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Evolution of acoustic signals associated with cooperative parental behavior in a poison frog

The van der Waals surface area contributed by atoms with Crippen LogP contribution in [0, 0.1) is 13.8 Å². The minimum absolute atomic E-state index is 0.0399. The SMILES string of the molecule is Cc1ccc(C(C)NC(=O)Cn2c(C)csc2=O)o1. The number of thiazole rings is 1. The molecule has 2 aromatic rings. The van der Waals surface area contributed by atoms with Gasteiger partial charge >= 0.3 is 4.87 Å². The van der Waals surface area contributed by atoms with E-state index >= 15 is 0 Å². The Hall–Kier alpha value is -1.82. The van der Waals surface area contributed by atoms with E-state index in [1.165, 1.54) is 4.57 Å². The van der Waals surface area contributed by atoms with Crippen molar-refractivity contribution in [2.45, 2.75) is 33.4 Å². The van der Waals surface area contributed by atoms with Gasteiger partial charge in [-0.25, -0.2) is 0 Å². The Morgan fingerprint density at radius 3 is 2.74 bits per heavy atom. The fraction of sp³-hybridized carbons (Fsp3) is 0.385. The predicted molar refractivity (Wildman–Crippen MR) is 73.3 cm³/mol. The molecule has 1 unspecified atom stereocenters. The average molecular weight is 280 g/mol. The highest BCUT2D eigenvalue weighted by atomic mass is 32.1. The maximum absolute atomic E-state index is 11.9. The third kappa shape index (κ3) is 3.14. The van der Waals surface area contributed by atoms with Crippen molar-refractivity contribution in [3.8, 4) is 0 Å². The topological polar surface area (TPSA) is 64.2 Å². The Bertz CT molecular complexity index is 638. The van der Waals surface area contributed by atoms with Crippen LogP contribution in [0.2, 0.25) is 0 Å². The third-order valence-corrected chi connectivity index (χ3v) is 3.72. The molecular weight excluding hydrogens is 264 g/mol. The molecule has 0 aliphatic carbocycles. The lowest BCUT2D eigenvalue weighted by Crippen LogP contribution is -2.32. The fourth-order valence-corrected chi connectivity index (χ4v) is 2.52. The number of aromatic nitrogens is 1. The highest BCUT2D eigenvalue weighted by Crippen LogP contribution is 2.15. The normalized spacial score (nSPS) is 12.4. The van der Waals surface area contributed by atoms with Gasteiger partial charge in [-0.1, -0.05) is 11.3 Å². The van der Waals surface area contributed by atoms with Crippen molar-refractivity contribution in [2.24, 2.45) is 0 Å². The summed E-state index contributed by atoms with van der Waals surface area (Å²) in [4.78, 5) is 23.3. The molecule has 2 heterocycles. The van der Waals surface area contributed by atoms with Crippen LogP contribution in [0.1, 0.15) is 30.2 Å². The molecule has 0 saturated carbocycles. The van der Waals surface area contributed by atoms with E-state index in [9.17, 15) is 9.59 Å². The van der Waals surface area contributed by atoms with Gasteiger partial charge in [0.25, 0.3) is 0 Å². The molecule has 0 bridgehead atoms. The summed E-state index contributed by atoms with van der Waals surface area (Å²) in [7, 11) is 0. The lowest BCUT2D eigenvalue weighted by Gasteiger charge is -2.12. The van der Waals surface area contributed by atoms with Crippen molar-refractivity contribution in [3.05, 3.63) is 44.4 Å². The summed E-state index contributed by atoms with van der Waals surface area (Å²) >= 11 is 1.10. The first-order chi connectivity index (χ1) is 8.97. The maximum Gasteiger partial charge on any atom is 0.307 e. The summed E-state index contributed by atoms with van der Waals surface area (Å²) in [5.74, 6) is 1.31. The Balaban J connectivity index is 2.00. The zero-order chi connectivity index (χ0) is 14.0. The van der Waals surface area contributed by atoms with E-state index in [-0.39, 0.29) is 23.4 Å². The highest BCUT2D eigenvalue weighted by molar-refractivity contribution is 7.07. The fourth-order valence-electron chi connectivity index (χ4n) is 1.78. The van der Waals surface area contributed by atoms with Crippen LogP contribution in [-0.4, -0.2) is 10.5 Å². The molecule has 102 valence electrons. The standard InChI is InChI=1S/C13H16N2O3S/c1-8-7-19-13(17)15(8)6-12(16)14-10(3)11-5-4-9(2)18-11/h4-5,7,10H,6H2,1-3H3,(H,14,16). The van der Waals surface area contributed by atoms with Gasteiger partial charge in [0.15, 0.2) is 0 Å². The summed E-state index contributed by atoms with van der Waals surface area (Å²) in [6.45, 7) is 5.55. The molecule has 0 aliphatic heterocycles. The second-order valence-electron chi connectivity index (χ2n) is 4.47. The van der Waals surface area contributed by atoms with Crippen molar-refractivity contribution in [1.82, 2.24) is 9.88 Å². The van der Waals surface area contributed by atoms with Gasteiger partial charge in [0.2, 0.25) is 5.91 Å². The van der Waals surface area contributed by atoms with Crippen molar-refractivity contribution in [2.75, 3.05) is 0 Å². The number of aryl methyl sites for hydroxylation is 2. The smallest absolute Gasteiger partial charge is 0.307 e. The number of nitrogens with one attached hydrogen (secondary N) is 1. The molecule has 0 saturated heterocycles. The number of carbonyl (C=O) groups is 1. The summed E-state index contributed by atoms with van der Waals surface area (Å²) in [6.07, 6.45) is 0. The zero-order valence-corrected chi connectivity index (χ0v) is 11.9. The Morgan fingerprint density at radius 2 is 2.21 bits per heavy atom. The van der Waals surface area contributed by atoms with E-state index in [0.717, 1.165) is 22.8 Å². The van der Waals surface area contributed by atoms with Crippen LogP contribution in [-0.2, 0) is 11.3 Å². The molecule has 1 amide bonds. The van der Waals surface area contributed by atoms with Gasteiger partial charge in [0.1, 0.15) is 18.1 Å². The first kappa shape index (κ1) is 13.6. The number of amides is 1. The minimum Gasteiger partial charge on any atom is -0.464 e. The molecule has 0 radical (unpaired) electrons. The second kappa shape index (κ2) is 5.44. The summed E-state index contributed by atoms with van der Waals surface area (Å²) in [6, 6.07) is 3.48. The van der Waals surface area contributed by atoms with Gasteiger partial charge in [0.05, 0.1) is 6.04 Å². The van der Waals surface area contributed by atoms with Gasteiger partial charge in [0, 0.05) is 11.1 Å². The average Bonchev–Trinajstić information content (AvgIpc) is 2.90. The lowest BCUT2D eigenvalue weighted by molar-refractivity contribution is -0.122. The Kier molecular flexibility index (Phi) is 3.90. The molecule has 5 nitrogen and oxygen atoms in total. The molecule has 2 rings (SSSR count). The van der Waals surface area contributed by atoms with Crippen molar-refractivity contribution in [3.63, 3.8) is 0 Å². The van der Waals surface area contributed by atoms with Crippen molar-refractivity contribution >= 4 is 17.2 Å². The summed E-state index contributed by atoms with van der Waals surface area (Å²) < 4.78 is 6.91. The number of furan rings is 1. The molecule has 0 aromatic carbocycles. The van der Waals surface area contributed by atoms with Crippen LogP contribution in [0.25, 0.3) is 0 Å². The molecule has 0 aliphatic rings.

The emergence of complex social interactions is predicted to be an important selective force in the diversification of communication systems. Parental care presents a key social context in which to study the evolution of novel signals, as care often requires communication and behavioral coordination between parents and is an evolutionary stepping-stone toward increasingly complex social systems. Anuran amphibians (frogs and toads) are a classic model of acoustic communication and the vocal repertoires of many species have been characterized in the contexts of advertisement, courtship, and aggression, yet quantitative descriptions of calls elicited in the context of parental care are lacking. The biparental poison frog, Ranitomeya imitator, exhibits a remarkable parenting behavior in which females, cued by the calls of their male partners, feed tadpoles unfertilized eggs. Here, we characterized and compared calls across three social contexts, for the first time including a parental care context. We found that egg-feeding calls share some properties with both advertisement and courtship calls but also had unique properties. Multivariate analysis revealed high classification success for advertisement and courtship calls but misclassified nearly half of egg feeding calls as either advertisement or courtship calls. Egg feeding and courtship calls both contained less identity information than advertisement calls, as expected for signals used in close-range communication where uncertainty about identity is low and additional signal modalities may be used. Taken together, egg-feeding calls likely borrowed and recombined elements of both ancestral call types to solicit a novel, context-dependent parenting response.